I guess you are right. But this also means that the notion of PRI(ority) was screwed up.
It really meant "the first one in the list". Assuming that the second one on the list had a higher priority (which could not be specified) but was inserted later, it wouldn't have mattered. Hence the conclusion remains the same: assume nothing about the order or priority.
With a priority sorted list, this dilemma disappears. The priority is a system wide property (e.g. assigned to a task at design time following a RMA). When waiting on a priority sorted list, one gets the highest priority one that was inserted (before the waiting) even if inserted the last. Again, one should not assume anything about the order but at least now the highest priority one is received first. This mechanism reduces the blocking time for higher priority tasks in the system and generally improves the real-time behavior without affecting the logical behaviour, if correctly used.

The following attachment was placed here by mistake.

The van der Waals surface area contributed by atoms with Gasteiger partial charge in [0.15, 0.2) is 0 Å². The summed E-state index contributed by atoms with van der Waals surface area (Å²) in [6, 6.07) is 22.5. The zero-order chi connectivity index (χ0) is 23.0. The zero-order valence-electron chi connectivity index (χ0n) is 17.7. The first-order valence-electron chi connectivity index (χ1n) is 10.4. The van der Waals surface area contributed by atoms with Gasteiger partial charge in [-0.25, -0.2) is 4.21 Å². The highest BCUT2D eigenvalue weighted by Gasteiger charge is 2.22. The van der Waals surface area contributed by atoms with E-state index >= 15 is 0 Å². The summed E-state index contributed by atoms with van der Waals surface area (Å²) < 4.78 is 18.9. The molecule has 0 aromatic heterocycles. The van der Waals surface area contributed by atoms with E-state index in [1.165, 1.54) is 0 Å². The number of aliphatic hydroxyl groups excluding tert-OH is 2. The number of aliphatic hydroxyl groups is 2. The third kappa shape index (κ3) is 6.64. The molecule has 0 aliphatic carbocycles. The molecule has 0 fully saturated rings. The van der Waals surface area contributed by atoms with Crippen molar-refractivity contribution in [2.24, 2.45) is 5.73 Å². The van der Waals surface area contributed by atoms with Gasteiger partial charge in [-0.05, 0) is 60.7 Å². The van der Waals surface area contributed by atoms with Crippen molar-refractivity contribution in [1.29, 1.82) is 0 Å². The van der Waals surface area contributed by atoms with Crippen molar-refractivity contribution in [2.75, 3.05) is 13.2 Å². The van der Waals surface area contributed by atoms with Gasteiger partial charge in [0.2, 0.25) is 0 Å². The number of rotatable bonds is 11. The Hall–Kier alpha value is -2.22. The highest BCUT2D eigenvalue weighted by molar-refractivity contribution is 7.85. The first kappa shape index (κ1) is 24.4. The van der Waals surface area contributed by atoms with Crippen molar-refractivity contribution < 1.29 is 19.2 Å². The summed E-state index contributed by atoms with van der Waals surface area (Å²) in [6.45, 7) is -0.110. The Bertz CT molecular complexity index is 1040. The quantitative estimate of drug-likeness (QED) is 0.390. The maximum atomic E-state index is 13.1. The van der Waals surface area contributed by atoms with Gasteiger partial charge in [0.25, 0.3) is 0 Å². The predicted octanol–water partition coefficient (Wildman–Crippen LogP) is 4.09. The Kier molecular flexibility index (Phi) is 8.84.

On 1 Oct 2012, at 19:03, Larry Dickson wrote:
This still seems to involve a misunderstanding. (a) As written, the PRI PAR forces b!x to be low priority, the same as the PRI ALT, which I do not think is what you intended.
My recollection of PRI ALT is that priority decreases downward. I just wanted to show how simple it is to program a conflict in priority : here, the PRI PAR prioritises channel 'a', and the PRI ALT channel 'b'. No loop required for a problem to arise.
True, the two processes should not deadlock, but they will have to engage in some sort of negotiation, which is likely to be inefficient and will require some ancillary protocol for resolution. My point is just that this is best avoided.
All I'm after is a simple and transparent way to express pretty simple behaviour : ideally with one construction.